Responsibility and prevention
RESEARCHERS in sociology have predicted that 40 percent of American girls now 14 will become pregnant before they leave their teens. As teen-age pregnancy has grown to what is popularly called epidemic proportions, the awareness is also growing that sex education and contraceptives -- the technical fixes -- cannot solve the problem. The best, the most heartfelt, evidence of this comes from those who speak out of firsthand experience.Skip to next paragraph
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LeHavre Buck was 17 and a senior in high school when his 16-year-old girlfriend told him she was pregnant.
``It was a traumatic experience,'' he recalls. ``You don't know what to do. You just don't want to hear it.''
As the shock wore off, the young man came to terms with his responsibility. He quit school, enlisted in the Marines to provide a steady income, and married his girlfriend.
For the Bucks, the story ends well: They have been married 21 years and are the parents of three children. But the Rev. Buck, now a businessman and part-time minister, still remembers the hardships surrounding that early experience, and he wants to persuade a new generation of teen-age boys to postpone sexual activity and accept responsibility for their actions.
``When we talk about male responsibility, we're into prevention,'' he says, referring to the local workshops he gives as part of a new National Urban League campaign on male responsibility. ``The idea is not so much to bring water after the fire has started, but to prevent the fire from starting by informing the male, helping him find some self-esteem, and helping him find alternatives to becoming sexually active.''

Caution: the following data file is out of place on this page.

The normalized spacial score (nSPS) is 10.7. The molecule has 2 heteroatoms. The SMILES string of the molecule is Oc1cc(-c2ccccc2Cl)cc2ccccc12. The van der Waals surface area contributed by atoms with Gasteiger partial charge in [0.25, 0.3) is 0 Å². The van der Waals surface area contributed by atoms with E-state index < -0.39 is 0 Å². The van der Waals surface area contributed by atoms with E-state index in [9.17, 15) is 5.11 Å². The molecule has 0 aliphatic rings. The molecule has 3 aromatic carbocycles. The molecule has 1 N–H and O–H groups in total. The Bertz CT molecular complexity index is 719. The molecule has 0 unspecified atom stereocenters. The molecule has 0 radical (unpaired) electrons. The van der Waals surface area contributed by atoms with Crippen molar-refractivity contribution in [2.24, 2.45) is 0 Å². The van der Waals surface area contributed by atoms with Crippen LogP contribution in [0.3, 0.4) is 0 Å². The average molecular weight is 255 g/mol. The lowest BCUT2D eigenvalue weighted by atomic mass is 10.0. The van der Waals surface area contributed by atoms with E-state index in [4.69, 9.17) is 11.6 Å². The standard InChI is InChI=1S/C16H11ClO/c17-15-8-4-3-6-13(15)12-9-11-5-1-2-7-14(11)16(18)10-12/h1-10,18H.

Building self-esteem and offering alternatives -- those goals lie at the heart of several innovative efforts to lower Milwaukee's black teen-age birthrate, now the highest in the nation. In addition to the Urban League's program for boys, a new group called Reach for the Stars seeks to give girls a sense of possibility for the future by using successful black women as role models. This week has also been declared Reach for a Dream Week in public schools, with workshops on self-worth, goal-setting , and the importance of postponing instant gratification.
``You get kids who are born into a cycle of poverty,'' says Janice Anderson, founder of Reach for the Stars and organizer of Reach for a Dream Week. ``Their parents are on welfare. You probably have a generation of kids who grow up in neighborhoods where they never actually see a person put on a suit and go to work. Therefore they feel the welfare system is all there is. They don't see any way out, because they don't have anyone around them to say, `Look, there is an alternative to living in this housing project, an alternative to teen-age pregnancy.'
``The black community has to assume part of the responsibility,'' she continues, ``because those of us who make it leave, and we never go back. And we have to go back. All of us have a story to tell.
``I don't know of many black persons who have made it who didn't really pull themselves out of a hardship. We need to go back to the kids and say that we were able to come out of some of the same conditions that they are living in now, and let them see that they can do it, too.'' DR. ANDERSON, now president of a health maintenance organization, knows firsthand the importance of models.